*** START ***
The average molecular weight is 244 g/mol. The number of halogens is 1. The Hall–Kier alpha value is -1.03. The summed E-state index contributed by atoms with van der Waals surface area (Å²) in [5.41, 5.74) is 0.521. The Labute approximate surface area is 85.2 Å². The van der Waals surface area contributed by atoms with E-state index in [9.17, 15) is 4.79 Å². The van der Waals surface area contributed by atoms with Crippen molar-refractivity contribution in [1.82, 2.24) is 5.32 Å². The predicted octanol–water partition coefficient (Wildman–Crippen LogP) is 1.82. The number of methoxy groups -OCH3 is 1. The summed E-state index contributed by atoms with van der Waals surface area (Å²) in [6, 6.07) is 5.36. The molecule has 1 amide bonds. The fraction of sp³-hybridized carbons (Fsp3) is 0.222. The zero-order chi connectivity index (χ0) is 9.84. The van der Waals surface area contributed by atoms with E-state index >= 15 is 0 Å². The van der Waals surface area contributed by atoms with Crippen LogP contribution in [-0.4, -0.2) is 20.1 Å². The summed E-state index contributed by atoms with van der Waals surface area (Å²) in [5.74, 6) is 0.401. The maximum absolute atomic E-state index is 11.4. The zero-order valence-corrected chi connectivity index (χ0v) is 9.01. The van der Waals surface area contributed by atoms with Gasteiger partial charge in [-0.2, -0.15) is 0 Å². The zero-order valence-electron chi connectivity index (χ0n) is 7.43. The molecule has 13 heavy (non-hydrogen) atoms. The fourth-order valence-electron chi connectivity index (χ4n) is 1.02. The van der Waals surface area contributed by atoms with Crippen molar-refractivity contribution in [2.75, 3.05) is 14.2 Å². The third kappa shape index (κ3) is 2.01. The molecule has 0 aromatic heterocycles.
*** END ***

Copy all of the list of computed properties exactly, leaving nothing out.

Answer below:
The average molecular weight is 244 g/mol. The number of halogens is 1. The Hall–Kier alpha value is -1.03. The summed E-state index contributed by atoms with van der Waals surface area (Å²) in [5.41, 5.74) is 0.521. The Labute approximate surface area is 85.2 Å². The van der Waals surface area contributed by atoms with E-state index in [9.17, 15) is 4.79 Å². The van der Waals surface area contributed by atoms with Crippen molar-refractivity contribution in [1.82, 2.24) is 5.32 Å². The predicted octanol–water partition coefficient (Wildman–Crippen LogP) is 1.82. The number of methoxy groups -OCH3 is 1. The summed E-state index contributed by atoms with van der Waals surface area (Å²) in [6, 6.07) is 5.36. The molecule has 1 amide bonds. The fraction of sp³-hybridized carbons (Fsp3) is 0.222. The zero-order chi connectivity index (χ0) is 9.84. The van der Waals surface area contributed by atoms with E-state index >= 15 is 0 Å². The van der Waals surface area contributed by atoms with Crippen LogP contribution in [-0.4, -0.2) is 20.1 Å². The summed E-state index contributed by atoms with van der Waals surface area (Å²) in [5.74, 6) is 0.401. The maximum absolute atomic E-state index is 11.4. The zero-order valence-corrected chi connectivity index (χ0v) is 9.01. The van der Waals surface area contributed by atoms with Gasteiger partial charge in [-0.2, -0.15) is 0 Å². The zero-order valence-electron chi connectivity index (χ0n) is 7.43. The molecule has 13 heavy (non-hydrogen) atoms. The fourth-order valence-electron chi connectivity index (χ4n) is 1.02. The van der Waals surface area contributed by atoms with Crippen molar-refractivity contribution in [2.75, 3.05) is 14.2 Å². The third kappa shape index (κ3) is 2.01. The molecule has 0 aromatic heterocycles.